Facing a strong grassroots opposition campaign, Santa Rosa’s rent control and just-cause eviction measure went down in defeat Tuesday, June 6.
The people of Santa Rosa rejected Measure C with 52.5 percent of the vote, compared with 47.5 percent in favor of rent control.
“Voters understood that Measure C would have come at high costs while assisting only a fraction of the population,” said Joshua Howard, senior vice president for the California Apartment Association in Northern California. “Now, Santa Rosa can focus on the real solution to its housing crisis — building more homes.”
Measure C threatened to roll back rents on affected apartments to Jan. 1, 2016, levels and cap rent increases at 3 percent per year. It would have cost an estimated $1.25 million annually to administer.
Events leading to Tuesday’s special election began in summer 2016, when the Santa Rosa City Council approved a rent control and just-cause ordinance over CAA’s strong objections.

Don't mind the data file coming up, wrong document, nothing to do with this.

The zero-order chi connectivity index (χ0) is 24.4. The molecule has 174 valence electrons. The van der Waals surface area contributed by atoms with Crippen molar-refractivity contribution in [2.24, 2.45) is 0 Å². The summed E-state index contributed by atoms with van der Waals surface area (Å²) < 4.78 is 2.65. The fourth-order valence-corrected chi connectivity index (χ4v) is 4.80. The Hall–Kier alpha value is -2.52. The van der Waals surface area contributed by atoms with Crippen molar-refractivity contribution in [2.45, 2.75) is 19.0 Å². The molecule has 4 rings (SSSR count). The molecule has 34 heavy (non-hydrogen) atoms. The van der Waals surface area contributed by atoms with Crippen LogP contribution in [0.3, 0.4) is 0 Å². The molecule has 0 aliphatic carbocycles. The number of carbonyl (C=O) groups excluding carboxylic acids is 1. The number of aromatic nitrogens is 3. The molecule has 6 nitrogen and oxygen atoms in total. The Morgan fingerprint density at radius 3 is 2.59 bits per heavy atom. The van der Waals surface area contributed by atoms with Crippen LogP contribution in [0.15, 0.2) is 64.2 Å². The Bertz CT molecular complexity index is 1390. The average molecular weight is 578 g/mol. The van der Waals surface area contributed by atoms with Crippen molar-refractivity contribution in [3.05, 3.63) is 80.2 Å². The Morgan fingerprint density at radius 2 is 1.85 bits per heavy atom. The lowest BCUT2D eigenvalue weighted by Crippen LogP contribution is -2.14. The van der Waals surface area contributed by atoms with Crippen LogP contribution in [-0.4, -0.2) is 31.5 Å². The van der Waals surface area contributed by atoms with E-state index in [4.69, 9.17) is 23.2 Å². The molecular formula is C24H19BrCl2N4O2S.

CAA responded with a signature-gathering effort to place the ordinance before Santa Rosa voters. After the referendum qualified, the City Council in January called for the special election.
In the intervening months, CAA spearheaded a grassroots campaign that knocked on over 18,000 doors, sent 19 mailers, engaged voters on social media, helped secure a No on Measure C editorial in the newspaper, and enjoyed strong support from community coalitions, as well as several current and former mayors and council members.
CAA will remain vigilant in its opposition to rent control while advocating for policies that address the root cause of California’s housing crisis – a lack of homes for the state’s growing population.